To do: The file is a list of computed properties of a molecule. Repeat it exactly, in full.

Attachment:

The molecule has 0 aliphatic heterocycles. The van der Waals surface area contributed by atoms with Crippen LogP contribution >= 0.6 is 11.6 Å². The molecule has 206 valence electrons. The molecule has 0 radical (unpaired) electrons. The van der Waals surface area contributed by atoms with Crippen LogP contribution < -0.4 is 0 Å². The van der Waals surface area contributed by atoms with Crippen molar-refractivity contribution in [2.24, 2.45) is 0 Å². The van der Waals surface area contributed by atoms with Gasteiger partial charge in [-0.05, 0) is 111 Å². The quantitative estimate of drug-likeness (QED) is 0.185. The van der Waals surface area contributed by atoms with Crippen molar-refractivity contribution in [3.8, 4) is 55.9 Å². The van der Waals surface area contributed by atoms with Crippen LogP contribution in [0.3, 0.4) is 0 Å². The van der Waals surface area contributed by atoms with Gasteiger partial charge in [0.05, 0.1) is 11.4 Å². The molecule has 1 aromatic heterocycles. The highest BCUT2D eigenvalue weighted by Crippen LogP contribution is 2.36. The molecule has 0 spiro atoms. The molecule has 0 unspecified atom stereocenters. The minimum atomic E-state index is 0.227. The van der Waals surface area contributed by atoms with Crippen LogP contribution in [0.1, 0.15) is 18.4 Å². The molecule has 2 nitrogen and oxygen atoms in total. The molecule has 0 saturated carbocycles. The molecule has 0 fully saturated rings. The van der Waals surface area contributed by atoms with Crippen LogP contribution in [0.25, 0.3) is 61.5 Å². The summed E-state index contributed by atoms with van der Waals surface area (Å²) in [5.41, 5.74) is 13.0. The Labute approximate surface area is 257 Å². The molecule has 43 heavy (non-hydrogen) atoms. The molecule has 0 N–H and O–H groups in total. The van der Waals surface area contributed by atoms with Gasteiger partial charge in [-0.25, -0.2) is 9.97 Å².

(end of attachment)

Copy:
The molecule has 0 aliphatic heterocycles. The van der Waals surface area contributed by atoms with Crippen LogP contribution >= 0.6 is 11.6 Å². The molecule has 206 valence electrons. The molecule has 0 radical (unpaired) electrons. The van der Waals surface area contributed by atoms with Crippen LogP contribution < -0.4 is 0 Å². The van der Waals surface area contributed by atoms with Crippen molar-refractivity contribution in [2.24, 2.45) is 0 Å². The van der Waals surface area contributed by atoms with Gasteiger partial charge in [-0.05, 0) is 111 Å². The quantitative estimate of drug-likeness (QED) is 0.185. The van der Waals surface area contributed by atoms with Crippen molar-refractivity contribution in [3.8, 4) is 55.9 Å². The van der Waals surface area contributed by atoms with Crippen LogP contribution in [0.3, 0.4) is 0 Å². The van der Waals surface area contributed by atoms with Gasteiger partial charge in [0.05, 0.1) is 11.4 Å². The molecule has 1 aromatic heterocycles. The highest BCUT2D eigenvalue weighted by Crippen LogP contribution is 2.36. The molecule has 0 spiro atoms. The molecule has 0 unspecified atom stereocenters. The minimum atomic E-state index is 0.227. The van der Waals surface area contributed by atoms with Crippen LogP contribution in [0.1, 0.15) is 18.4 Å². The molecule has 2 nitrogen and oxygen atoms in total. The molecule has 0 saturated carbocycles. The molecule has 0 fully saturated rings. The van der Waals surface area contributed by atoms with Crippen LogP contribution in [0.25, 0.3) is 61.5 Å². The summed E-state index contributed by atoms with van der Waals surface area (Å²) in [5.41, 5.74) is 13.0. The Labute approximate surface area is 257 Å². The molecule has 43 heavy (non-hydrogen) atoms. The molecule has 0 N–H and O–H groups in total. The van der Waals surface area contributed by atoms with Gasteiger partial charge in [-0.25, -0.2) is 9.97 Å².